It is a Quest: of a kind. Life here-and-now is a quest for meaning, purpose and hope - a Quest to a place we don't know, in search of something of which we are, at best, only vaguely and intermittently aware.

And yet, if this is what God wants of me, it is far from being a futile Quest; quite the opposite. It is a Quest which will succeed, so long as my motives are true.

I find this perspective to be exciting and encouraging; and I don't feel it depends on my first persuading any other people to join me, nor do I need to plan, or collect resources. I can just get on with the Quest on my own, immediately, from exactly where I happen to be.

What is Time?

A recent post by William James Tychonievich has made me start thinking again about Time, and how to understand it. I first began considering Time some 20 years ago, after reading a book called Ceremonial Time (by JH Mitchell).

Furthermore, I am currently reading a new book by Jeremy Naydler (In the Shadow of the Machine), in the course of which he discusses the effect of the invention of the clockwork-clock on the mind of Men of the Middle Ages.

Naydler argues that the clock began as explicitly a model of reality (early clocks often had moving models of the planets). But soon the mechanical model usurped consciousness, so that it became regarded as real reality - and that situation continues today, in a modified form. This was a major step in the abstraction that utimately led to The Computer (or Information) - which nowadays provides (for many people) the 'reality' to which human minds can only aspire, can only subordinate themselves...

We naturally think of Time as a kind of 'physics', and tell time by engineering. Originally; this 'Objective' Time was astronomical, based on the day, lunar month and year; but now we regard astronomical time as deficient, because (by our engineering definitions) astronomical days, months and years do not fit together in neat fractions.

We moderns regard Time as abstract, external and Objective - to such as extent that we try to assert that Time has nothing to do with individual Men's consciousnesses; and it is impicit that we are each ideally and properly subordinated to Objective Time. In effect, Men make this Objective Time by our culture-bound philosophy, science, engineering... project it onto the Universe... and then regard ourselves as utterly bound-by-it!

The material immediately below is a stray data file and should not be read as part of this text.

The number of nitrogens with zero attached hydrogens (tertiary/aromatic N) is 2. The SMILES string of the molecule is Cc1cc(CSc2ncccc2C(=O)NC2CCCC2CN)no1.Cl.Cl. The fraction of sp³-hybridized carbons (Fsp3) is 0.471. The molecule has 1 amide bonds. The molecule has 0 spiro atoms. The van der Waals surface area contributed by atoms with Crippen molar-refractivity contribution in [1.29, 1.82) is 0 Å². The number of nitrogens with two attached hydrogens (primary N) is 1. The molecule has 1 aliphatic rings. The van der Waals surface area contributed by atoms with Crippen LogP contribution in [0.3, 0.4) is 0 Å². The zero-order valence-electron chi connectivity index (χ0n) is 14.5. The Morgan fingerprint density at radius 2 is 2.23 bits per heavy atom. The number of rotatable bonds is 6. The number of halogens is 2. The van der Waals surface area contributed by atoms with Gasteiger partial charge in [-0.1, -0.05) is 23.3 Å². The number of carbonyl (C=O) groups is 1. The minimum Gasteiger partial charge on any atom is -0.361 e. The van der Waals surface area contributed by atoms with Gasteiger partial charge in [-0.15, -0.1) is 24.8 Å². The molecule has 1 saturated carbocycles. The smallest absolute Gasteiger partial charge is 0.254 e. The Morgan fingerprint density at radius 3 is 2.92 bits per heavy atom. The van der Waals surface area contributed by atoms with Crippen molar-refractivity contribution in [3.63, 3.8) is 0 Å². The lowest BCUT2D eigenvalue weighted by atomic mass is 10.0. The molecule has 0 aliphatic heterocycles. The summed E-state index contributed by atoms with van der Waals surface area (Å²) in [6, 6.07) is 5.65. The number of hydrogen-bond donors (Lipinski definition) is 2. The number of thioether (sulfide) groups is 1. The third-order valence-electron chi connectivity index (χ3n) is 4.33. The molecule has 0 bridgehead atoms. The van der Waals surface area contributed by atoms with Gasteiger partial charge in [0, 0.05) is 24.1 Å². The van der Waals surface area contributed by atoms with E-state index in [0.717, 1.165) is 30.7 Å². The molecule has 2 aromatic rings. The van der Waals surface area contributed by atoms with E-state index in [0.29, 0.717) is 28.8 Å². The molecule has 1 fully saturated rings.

In fact, this modern Objective concept of Time is incoherent (as demonstrated by advanced physics, as well as philosophy) - and in reality our Time is merely a practical expedient for the coordination and control of our kind of civilisation.

What strikes me (since reading Ceremonial Time) is that for young children, and for 'hunter-gatherer' early tribal Men, Time is a psychological concept - in the sense that it is something that exists in minds.

However, it is vital to remember that the 'psychology' of children and tribal people includes what would be regarded by modern science as religious, spiritual or supernatural aspects. Ceremonial Time could be termed Subjective Time; but the current divorce between Subjective and Objective is not a necessary aspect of reality; rather, it is a product of our materialist metaphysics.

To be more exact, we Westerners are currently but very temporarily inside an alienating delusion; the effect is that we try to live by an absolutely artificial, unnatural concept of Time.But if we are able to develop a more honest and coherent metaphysics, then Time could again become Subjective and Objective both

So what ought we to do about it? I believe that Men should live by Subjective Time - and that this is how Men live in pre-mortal and post-mortal life. Christians can look-forward to living by Subjective Time in Heaven.

But how about now? What ought we to be aiming at?

Well, I think we should be aiming at an adult version of that Subjective child state we all (presumably) went through. The child was immersed-in Time, unconscious of its existence, swept-along by it. Children share a unified subjective Time because they are unaware of its separate existence - it is like an invisible ocean inside of each child - each inner ocean connected with all others. Children are moved-by the tides and waves of this sea. 

In our striving we should not be trying to live by any different concept than the child's; rather striving to become aware of Subjective Time, to stand apart from it in thought, to contemplate and interact-with Time.

So, the reality of Time is in each of us; we can be aware-of and know the inner ocean; we can know our-selves to be distinct from it; and we can interact with it consciously - indeed, we cannot help doing so. We can re-connect with Time.

If Objectivity is that which makes a world shared and public and universal; then modern Man understands Time as something external that is imposed-upon everybody. All we can do as individuals is recognise this brute fact.

But our aim should be to understand Time as something that cannot be separated from the minds of Men, and therefore as something that with-which we each interact.

We are part of Time, whether we recognise this fact, or not - the child lives as part of Time but does not recognise the fact; the adult may recognise reality; if he so chooses. And in this recognition is freedom: divine freedom.

Friday 27 July 2018

My choice of Tolkien's noblest book...

...Can be found at The Notion Club Papers blog.

Is Christianity 'therapeutic'? Does 'being a Christian' make someone happier? The mediating role of the real-self

The answers to such questions vary extremely widely; from those who say that being a Christian is strongly associated with greater happiness, more hope, love and courage; through those who say it has no necessary effect either way; to those who emphasise that to be a Christian has often been to invite isolation, persecution, suffering, and a miserable existence.